Four in Five Cyber-Attacks Powered by Just Three Malware Loaders

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Cybersecurity provider ReliaQuest observed that cyber-criminals used seven different malware loaders to deploy their intrusion campaigns in the first half of 2023.

Three of them, QakBot, SocGholish and Raspberry Robin, were the most popular loaders, accounting for 80% of all intrusions.

Top 7 most observed malware loaders, January 1-July 31, 2023, by percentage of all loaders observed. Source: ReliaQuest
Top 7 most observed malware loaders, January 1-July 31, 2023, by percentage of all loaders observed. Source: ReliaQuest

QakBot, BlackBasta’s Preferred Tool

The first, QakBot (aka QBot, QuackBot, Pinkslipbot), was used in 30% of intrusions observed by ReliaQuest.

Active since 2009, QakBot is linked to the BlackBasta ransomware group and is used to target any industry. It was initially a banking trojan but later evolved into a malware loader that can deploy additional payloads, steal sensitive information, and enable lateral movement.

It is typically deployed via a phishing email that offers the recipient tailored lures—work orders, urgent requests, invoices, file attachments, or hyperlinks. These lead to the download of payloads, (in the form of PDFs, HTML scripts, or OneNote files).

QakBot then uses WSF, JavaScript, Batch, HTA, or LNK files that, when executed, typically establish persistence via scheduled task or registry run keys.

Finally, QakBot performs discovery commands and begins command-and-control (C2) communication to relay system/domain information and drop additional payloads (commonly, the remote-access tools “Atera” or “NetSupport,” along with “Cobalt Strike”) for post-exploitation objectives.

QakBot was recently observed by HP Wolf in its Threat Insights Report as the most active ransomware family of the second quarter of 2023.

SocGholish, Evil Corp’s Loader Since 2018

The second one, SocGholish (aka FakeUpdates), was involved in 27% of intrusions.

Associated with Evil Corp, an allegedly Russia-based group waging financially motivated cybercrime since at least 2007, SocGholish started to be used in 2018 against organizations in the accommodation and food services industry, retail trade, and legal services, primarily in the US.

It is a JavaScript-based loader that targets Microsoft Windows-based environments.

The malware is delivered via drive-by compromise (downloaded without user interaction). Visitors to a wide network of compromised websites are tricked into downloading ‘updates,’ typically through outdated browser prompts or other update lures for Microsoft Teams and Adobe Flash.

SocGholish is also linked to Exotic Lily, an initial access broker (IAB) active since at least September 2021. The IAB conducts highly sophisticated phishing campaigns to gain initial access to organizations and sell it to other threat actors.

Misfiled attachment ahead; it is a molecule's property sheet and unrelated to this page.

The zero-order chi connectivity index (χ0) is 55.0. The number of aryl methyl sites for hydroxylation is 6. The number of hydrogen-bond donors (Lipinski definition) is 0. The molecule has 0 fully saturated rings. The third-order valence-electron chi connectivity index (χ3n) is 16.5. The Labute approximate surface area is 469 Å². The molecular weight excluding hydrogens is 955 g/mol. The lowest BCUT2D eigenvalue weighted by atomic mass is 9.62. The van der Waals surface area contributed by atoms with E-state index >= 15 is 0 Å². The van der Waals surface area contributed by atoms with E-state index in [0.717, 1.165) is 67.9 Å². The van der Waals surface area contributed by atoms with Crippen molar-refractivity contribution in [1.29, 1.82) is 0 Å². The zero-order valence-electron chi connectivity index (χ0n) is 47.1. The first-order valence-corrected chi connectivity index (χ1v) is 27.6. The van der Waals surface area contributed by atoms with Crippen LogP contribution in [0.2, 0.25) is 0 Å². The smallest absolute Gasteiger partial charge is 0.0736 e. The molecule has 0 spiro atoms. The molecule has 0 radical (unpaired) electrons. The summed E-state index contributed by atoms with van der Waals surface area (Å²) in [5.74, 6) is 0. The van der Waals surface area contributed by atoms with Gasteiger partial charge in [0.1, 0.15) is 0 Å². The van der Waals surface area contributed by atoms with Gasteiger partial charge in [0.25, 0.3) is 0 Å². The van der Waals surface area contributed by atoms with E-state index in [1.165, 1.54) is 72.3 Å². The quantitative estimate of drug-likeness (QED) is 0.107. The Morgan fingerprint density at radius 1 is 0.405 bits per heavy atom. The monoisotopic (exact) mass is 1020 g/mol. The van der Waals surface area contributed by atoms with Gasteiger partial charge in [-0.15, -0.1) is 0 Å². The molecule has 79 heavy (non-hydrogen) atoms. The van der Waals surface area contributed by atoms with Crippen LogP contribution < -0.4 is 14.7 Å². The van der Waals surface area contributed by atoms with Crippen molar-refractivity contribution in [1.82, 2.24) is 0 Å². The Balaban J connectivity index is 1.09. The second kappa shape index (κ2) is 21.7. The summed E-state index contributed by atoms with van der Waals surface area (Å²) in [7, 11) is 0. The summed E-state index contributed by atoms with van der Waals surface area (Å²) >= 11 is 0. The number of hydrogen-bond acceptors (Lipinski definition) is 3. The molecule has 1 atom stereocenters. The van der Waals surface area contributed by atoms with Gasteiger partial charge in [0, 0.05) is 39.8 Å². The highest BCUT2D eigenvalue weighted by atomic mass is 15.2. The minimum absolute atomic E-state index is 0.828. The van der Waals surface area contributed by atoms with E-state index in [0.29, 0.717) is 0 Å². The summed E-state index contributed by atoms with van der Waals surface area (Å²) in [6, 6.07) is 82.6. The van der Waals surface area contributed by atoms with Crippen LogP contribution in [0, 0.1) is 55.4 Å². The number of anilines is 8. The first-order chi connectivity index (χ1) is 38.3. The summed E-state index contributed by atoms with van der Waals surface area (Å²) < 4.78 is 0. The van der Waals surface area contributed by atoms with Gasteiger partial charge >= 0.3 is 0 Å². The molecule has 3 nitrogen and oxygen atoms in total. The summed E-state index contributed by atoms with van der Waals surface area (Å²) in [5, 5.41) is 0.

In the first half of 2023, SocGholish’s operators conducted aggressive watering hole attacks. They compromised and infected the websites of large organizations engaged in common business operations with lucrative potential. Unsuspecting visitors inevitably downloaded the SocGholish payload, leading to widespread infections.

Raspberry Robin, a Worm-Turned-Loader Used by Various Groups

The third one, Raspberry Robin, was deployed in 23% of intrusions.

This malware loader is tied to various malicious groups, such as Evil Corp and Silence (aka Whisper Spider), a financially motivated threat actor targeting financial institutions in Ukraine, Russia, Azerbaijan, Poland, and Kazakhstan.

It has also been used to deliver multiple ransomware and other malware variants, such as “Clop,” “LockBit,” “TrueBot,” and “Flawed Grace,” in addition to the Cobalt Strike tool.

Raspberry Robin is a highly elusive worm-turned-loader that targets Microsoft Windows environments. Its exceptional propagation capabilities kick in after initial infection via malicious USB devices, when cmd.exe runs and executes a LNK file on the infected USB.

Read more: New WikiLoader Malware Goes to Extreme Lengths to Hide

The LNK file contains commands triggering native Windows processes, such as msiexec.exe, to initiate an outbound connection to download the Raspberry Robin DLL.

Once the Raspberry Robin payload is running, additional processes are spawned using system binaries, such as rundll32.exe, odbcconf.exe, and control.exe, to run malicious code. This code injects itself into system processes (e.g., regsvr32.exe, rundll32.exe, dllhost.exe) to create scheduled tasks for persistence, to initiate C2 communication, and to deliver other payloads.

In 2023, Raspberry Robin has been used to target financial institutions, telecommunications, government, and manufacturing organizations, mainly in Europe, although the US has had its fair share of attacks.

SocGholish’s operators used Raspberry Robin in the first quarter of 2023 when heavily targeting legal and financial services organizations.

In its analysis, ReliaQuest warned that these findings focus on the malware loaders detected on their telemetry. Therefore, it doesn’t mean the targeted networks were necessarily compromised.

“In the majority of cases we observed, the malware loader was detected and stopped early in the kill chain. But it’s crucial to not look away from the car-crash threat of any loader, especially the three most popular,” the company said.

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